Revisiting 3DO Interactive Multiplayer


By Eric Ashley (@flapjackashley)
When people tend to think of the Great Console War, they naturally and rightfully remember the Super Nintendo vs. Sega Genesis battle in the early to mid 90s. But there were two other systems of note that threw their collective hats into the ring during that era. Two high powered systems were released to try and capitalize on the success of Nintendo and Sega – one coming from a brand new company founded by a familiar face and the other from an equally familiar brand name trying to reenter an industry that it helped destroy a decade earlier. These systems ran very parallel life spans, not only debuting within months of each other, but also dying within months of each other as well. While neither of these consoles were successful, they are often looked back fondly on many retro gamers of today. Let’s take a closer look at them.

3DO: Systems Don’t Wear Ties

The first out of the gate was the “3DO Interactive Multiplayer” system. It was the brainchild of Trip Hawkins, who was also a founder of Electronic Arts. The aim of the 3DO Company was to provide true next generation gameplay experiences on a CD-based home console in ways that cartridge format-bound Super NES and Genesis could not compete. 3DO was a true 32-bit console, twice the power on paper in comparison to Nintendo and Sega, and with it being CD, games were larger and longer with crisp, clear audio that only compact disc could provide. Games too large for cartridges would appear on the 3DO – including ports of the PC hits “Myst” and “Alone in the Dark”.
alone in the dark
Unlike competing systems, Hawkins would license out 3DO technology so multiple companies could manufacturer the console. Panasonic was the most common – so much so that many people refer to the 3DO as the “Panasonic 3DO” – but Goldstar (LG) also made the 3DO console in North America, and Sanyo made units for Japan. The differences between the consoles were slim, although gaming magazines at the time reported some incompatibility problems with the Goldstar units with the 3DO games. Accessories like a light gun, steering wheel and a mouse were also released.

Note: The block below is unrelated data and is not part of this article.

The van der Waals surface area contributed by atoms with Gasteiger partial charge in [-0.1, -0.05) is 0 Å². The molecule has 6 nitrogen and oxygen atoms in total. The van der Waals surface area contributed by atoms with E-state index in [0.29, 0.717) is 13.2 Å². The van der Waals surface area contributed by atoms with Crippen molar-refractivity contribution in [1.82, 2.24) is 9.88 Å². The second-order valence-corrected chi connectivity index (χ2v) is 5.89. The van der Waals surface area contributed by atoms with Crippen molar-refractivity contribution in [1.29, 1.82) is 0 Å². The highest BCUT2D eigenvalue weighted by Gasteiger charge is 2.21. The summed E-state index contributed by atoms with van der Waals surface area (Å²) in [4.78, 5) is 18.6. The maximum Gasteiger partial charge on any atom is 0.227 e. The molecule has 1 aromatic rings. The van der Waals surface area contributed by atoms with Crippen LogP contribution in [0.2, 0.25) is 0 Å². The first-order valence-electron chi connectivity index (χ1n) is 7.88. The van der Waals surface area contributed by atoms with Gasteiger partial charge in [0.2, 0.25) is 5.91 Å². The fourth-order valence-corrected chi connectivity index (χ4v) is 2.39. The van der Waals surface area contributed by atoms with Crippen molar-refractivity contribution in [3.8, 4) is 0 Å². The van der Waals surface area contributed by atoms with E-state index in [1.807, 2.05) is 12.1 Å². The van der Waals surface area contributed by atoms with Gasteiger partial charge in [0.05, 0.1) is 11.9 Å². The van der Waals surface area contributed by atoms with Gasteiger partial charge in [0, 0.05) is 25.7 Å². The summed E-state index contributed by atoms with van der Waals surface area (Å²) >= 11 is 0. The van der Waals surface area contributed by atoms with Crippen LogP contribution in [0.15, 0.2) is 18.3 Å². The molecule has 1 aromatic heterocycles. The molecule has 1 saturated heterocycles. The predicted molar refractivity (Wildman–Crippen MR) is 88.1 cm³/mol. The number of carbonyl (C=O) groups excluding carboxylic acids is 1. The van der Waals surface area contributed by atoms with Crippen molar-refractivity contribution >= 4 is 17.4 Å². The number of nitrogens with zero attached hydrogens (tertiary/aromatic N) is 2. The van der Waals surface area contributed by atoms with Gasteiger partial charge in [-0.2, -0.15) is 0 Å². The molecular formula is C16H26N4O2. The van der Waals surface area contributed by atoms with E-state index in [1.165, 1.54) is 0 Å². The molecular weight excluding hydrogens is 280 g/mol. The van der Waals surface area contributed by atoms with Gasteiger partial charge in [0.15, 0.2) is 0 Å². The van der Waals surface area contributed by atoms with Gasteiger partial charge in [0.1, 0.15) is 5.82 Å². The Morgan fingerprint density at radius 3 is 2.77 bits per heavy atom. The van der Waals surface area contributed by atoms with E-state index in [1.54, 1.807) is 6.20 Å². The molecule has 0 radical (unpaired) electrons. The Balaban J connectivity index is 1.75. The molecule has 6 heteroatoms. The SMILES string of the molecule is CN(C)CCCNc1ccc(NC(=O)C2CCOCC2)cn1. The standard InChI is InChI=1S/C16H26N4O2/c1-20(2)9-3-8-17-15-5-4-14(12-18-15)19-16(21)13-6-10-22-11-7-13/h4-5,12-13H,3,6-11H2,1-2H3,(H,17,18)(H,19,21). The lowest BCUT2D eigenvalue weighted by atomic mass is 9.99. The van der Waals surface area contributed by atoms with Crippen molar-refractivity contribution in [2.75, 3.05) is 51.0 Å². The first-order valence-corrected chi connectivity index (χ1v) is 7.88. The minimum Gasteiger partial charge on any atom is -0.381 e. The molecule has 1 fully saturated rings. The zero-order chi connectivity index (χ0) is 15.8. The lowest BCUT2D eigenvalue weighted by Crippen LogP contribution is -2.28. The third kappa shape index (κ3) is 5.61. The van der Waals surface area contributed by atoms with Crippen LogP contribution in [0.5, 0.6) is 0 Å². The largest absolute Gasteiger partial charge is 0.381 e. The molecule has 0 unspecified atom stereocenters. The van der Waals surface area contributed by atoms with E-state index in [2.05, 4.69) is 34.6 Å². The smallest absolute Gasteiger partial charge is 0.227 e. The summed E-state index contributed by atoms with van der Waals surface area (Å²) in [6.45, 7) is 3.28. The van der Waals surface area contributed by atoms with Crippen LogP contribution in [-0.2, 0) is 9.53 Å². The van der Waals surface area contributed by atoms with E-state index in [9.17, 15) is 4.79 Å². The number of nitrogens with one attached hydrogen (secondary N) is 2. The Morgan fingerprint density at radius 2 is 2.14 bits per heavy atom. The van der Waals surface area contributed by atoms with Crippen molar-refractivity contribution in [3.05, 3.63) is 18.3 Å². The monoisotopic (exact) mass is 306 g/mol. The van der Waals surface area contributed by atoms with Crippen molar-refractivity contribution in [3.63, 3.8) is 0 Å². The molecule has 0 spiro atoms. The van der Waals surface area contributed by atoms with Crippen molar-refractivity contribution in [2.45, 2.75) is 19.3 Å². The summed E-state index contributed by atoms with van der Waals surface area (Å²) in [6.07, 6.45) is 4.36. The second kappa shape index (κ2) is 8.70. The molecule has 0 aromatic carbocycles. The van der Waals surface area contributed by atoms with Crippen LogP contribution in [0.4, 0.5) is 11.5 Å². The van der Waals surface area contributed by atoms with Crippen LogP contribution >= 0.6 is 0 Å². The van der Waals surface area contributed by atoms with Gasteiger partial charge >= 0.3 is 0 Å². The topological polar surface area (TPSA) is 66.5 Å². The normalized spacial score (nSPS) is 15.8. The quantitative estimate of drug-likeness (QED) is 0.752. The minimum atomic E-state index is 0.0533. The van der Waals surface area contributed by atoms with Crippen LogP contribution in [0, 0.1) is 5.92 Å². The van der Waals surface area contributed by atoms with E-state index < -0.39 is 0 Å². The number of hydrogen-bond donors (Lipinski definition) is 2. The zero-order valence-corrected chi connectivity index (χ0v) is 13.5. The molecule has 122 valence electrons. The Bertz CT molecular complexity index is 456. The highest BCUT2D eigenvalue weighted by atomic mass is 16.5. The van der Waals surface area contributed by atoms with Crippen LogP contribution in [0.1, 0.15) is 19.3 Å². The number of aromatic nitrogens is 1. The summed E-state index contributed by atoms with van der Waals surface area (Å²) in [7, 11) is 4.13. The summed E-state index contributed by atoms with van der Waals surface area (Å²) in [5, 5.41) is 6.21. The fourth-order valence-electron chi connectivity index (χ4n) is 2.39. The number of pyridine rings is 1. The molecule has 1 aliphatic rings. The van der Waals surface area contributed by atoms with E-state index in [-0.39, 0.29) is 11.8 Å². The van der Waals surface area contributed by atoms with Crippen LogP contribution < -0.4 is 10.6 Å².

3DO was launched in the fall of 1993 with an eye-popping, astronomical $699 MSP. That is a huge price tag in today’s dollars, let alone back then. That price almost doomed the console to failure before it even had a fighting chance as many mainstream retailers would not carry an item that expensive that wouldn’t sell to its customers. Ironically, in hindsight, its all too ironic that a 3DO launch title was named “Crash and Burn”.
After floundering on store shelves (the ones who carried it, mainly game specialty stores), 3DO dropped in price by a whopping 40% to $399.99 a year later. Realizing that the system was becoming more known for tacky Full-Motion-Video games like “Plumbers Don’t Wear Ties”, Hawkins utilized his ties to EA and 3DO began receiving some stellar and notable ports of “John Madden Football”, “FIFA Soccer” – and, in an interesting footnote in gaming history, the “Need For Speed” racing series debuted as a 3DO exclusive. The 3DO (and Sega CD) title “Night Trap” became infamous for being a title that was pulled from the market and scrutinized by congress for violence and, along with “Mortal Kombat”, helped create the video game rating system we have today.
The releases of the much more advanced Sony PlayStation and Sega Saturn in 1995 signaled the death knell for the 3DO, and it was discontinued in 1996. A footnote to this story is the planned 64-bit follow up, codenamed M2, was planned but never released.